Michael:

And I think they should be because they create a tremendous growth opportunity for anybody who’s running an event to reach a global audience. I think we need to really focus on the networking side and that’s starting to become a bigger part of the conversation. But the first few months into this I mean it was really just about getting this done. Making sure it doesn’t fail on you and making sure that this is going to be a pleasant, reliable, intuitive experience for attendees. And that’s what we’ve been focused on as a vendor as well.

Justin:

Yeah, so the billion dollar question that everyone’s asking. When do we go back to physical events? And really obviously just more of an opinion there, but beyond that when we do go back or we start to see those become more prevalent. What do you think changes about even that experience based on this disruption?

Michael:

Yeah, I think the future of events is definitely hybrid. I think event planners and marketers will … that will be a mistake if they turn their back on the potential to really grow their event communities the way that virtual can allow them to do on a really global basis. So I think events will continue to be hybrid, but I think figuring out there’s not going to be one hybrid format. I think there are going to be ways to do this that look very different. There could be a number of satellite in person events. There could be a central hub and then people connecting virtually. What’s really important is that there’s nothing that a virtual attendee can’t do as part of the experience.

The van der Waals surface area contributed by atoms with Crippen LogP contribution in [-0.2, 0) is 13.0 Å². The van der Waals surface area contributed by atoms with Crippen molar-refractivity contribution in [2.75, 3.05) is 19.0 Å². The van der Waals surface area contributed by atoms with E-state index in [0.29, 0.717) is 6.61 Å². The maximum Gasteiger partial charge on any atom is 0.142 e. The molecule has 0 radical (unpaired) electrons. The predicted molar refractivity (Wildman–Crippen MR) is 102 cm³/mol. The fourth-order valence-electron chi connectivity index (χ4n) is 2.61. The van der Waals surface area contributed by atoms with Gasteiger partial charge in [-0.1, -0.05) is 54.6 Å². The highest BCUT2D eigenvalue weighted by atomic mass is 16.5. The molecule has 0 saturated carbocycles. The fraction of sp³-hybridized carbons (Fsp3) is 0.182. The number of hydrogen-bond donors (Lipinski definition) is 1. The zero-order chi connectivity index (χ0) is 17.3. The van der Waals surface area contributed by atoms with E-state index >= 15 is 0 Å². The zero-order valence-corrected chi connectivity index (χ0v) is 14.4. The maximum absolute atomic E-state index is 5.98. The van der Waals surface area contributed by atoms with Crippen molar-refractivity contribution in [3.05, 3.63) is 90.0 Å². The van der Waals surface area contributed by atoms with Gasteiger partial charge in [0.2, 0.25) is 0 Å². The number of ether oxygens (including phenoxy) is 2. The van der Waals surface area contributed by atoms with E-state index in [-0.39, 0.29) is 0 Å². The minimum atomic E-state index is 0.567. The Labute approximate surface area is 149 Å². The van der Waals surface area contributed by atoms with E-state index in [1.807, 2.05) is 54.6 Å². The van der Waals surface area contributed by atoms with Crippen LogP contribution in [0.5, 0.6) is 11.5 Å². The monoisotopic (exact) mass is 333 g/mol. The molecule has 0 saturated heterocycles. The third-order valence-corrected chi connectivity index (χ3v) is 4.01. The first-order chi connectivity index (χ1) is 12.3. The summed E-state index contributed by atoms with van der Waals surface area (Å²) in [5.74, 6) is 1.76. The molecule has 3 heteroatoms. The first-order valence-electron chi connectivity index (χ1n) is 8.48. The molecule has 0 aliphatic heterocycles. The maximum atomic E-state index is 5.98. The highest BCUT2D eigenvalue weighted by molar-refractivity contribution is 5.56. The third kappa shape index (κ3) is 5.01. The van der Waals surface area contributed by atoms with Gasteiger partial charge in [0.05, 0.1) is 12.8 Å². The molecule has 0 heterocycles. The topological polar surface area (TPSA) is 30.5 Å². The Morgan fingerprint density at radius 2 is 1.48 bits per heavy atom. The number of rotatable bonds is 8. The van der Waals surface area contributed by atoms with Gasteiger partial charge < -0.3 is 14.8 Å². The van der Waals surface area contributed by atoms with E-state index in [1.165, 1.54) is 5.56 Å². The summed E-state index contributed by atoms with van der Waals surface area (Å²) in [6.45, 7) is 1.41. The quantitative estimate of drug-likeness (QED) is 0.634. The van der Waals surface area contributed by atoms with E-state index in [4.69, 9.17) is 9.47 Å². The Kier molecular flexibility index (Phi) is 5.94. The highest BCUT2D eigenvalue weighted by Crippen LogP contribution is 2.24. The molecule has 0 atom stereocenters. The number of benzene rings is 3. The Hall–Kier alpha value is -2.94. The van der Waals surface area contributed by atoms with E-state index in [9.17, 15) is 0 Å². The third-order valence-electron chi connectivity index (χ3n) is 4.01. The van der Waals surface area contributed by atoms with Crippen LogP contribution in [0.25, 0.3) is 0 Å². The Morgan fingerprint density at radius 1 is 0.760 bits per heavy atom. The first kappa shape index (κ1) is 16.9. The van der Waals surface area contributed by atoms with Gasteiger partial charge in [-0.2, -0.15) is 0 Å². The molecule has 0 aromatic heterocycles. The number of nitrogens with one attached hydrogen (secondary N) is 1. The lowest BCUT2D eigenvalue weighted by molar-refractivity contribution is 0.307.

Michael:

I think there needs to be parity, and yes there’s going to be a different feeling from attending and event. Just like watching something on TV, a sporting event or attending live, there’s going to be a gap there. But there’s nothing that shouldn’t be able to do as an attendee from a networking perspective, from a content perspective. From connecting with sponsors and exhibitors everything that I would go to an event for I need to be able to find and it needs to feel like its really delivering value for me. Because this again, this sort of stitched together webinar experience that we have today is just not going to cut it. That’s going to lead to the same type of fatigue that you have with endless Zoom meetings.

Michael: